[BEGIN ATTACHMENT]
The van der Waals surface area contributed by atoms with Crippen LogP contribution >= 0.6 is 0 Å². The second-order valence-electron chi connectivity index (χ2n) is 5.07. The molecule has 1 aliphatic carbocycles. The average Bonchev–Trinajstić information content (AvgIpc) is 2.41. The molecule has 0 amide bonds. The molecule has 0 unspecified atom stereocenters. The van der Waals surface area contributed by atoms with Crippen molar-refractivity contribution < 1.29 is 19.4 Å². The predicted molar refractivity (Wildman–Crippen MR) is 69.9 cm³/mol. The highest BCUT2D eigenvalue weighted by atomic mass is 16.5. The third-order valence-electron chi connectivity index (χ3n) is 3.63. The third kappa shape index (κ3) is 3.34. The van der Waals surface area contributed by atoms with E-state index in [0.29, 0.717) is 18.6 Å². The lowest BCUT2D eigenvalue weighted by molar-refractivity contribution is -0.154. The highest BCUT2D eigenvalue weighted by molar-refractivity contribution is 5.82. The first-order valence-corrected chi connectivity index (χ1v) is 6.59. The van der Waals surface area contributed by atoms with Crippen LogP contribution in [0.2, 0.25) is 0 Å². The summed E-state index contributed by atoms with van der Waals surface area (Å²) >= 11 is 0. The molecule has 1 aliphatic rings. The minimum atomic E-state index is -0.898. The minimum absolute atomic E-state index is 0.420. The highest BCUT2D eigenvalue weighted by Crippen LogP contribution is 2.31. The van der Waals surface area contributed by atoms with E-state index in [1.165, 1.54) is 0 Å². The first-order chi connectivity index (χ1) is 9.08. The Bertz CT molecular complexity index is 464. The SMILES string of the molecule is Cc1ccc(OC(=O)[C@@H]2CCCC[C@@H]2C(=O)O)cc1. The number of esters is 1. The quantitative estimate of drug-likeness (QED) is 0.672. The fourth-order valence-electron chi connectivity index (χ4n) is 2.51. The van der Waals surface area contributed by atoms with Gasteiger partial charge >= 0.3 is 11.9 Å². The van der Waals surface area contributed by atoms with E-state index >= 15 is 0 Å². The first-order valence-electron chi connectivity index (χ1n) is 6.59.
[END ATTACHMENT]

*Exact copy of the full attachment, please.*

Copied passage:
The van der Waals surface area contributed by atoms with Crippen LogP contribution >= 0.6 is 0 Å². The second-order valence-electron chi connectivity index (χ2n) is 5.07. The molecule has 1 aliphatic carbocycles. The average Bonchev–Trinajstić information content (AvgIpc) is 2.41. The molecule has 0 amide bonds. The molecule has 0 unspecified atom stereocenters. The van der Waals surface area contributed by atoms with Crippen molar-refractivity contribution < 1.29 is 19.4 Å². The predicted molar refractivity (Wildman–Crippen MR) is 69.9 cm³/mol. The highest BCUT2D eigenvalue weighted by atomic mass is 16.5. The third-order valence-electron chi connectivity index (χ3n) is 3.63. The third kappa shape index (κ3) is 3.34. The van der Waals surface area contributed by atoms with E-state index in [0.29, 0.717) is 18.6 Å². The lowest BCUT2D eigenvalue weighted by molar-refractivity contribution is -0.154. The highest BCUT2D eigenvalue weighted by molar-refractivity contribution is 5.82. The first-order valence-corrected chi connectivity index (χ1v) is 6.59. The van der Waals surface area contributed by atoms with Crippen LogP contribution in [0.2, 0.25) is 0 Å². The summed E-state index contributed by atoms with van der Waals surface area (Å²) >= 11 is 0. The molecule has 1 aliphatic rings. The minimum atomic E-state index is -0.898. The minimum absolute atomic E-state index is 0.420. The highest BCUT2D eigenvalue weighted by Crippen LogP contribution is 2.31. The van der Waals surface area contributed by atoms with E-state index in [1.165, 1.54) is 0 Å². The first-order chi connectivity index (χ1) is 9.08. The Bertz CT molecular complexity index is 464. The SMILES string of the molecule is Cc1ccc(OC(=O)[C@@H]2CCCC[C@@H]2C(=O)O)cc1. The number of esters is 1. The quantitative estimate of drug-likeness (QED) is 0.672. The fourth-order valence-electron chi connectivity index (χ4n) is 2.51. The van der Waals surface area contributed by atoms with Gasteiger partial charge >= 0.3 is 11.9 Å². The van der Waals surface area contributed by atoms with E-state index >= 15 is 0 Å². The first-order valence-electron chi connectivity index (χ1n) is 6.59.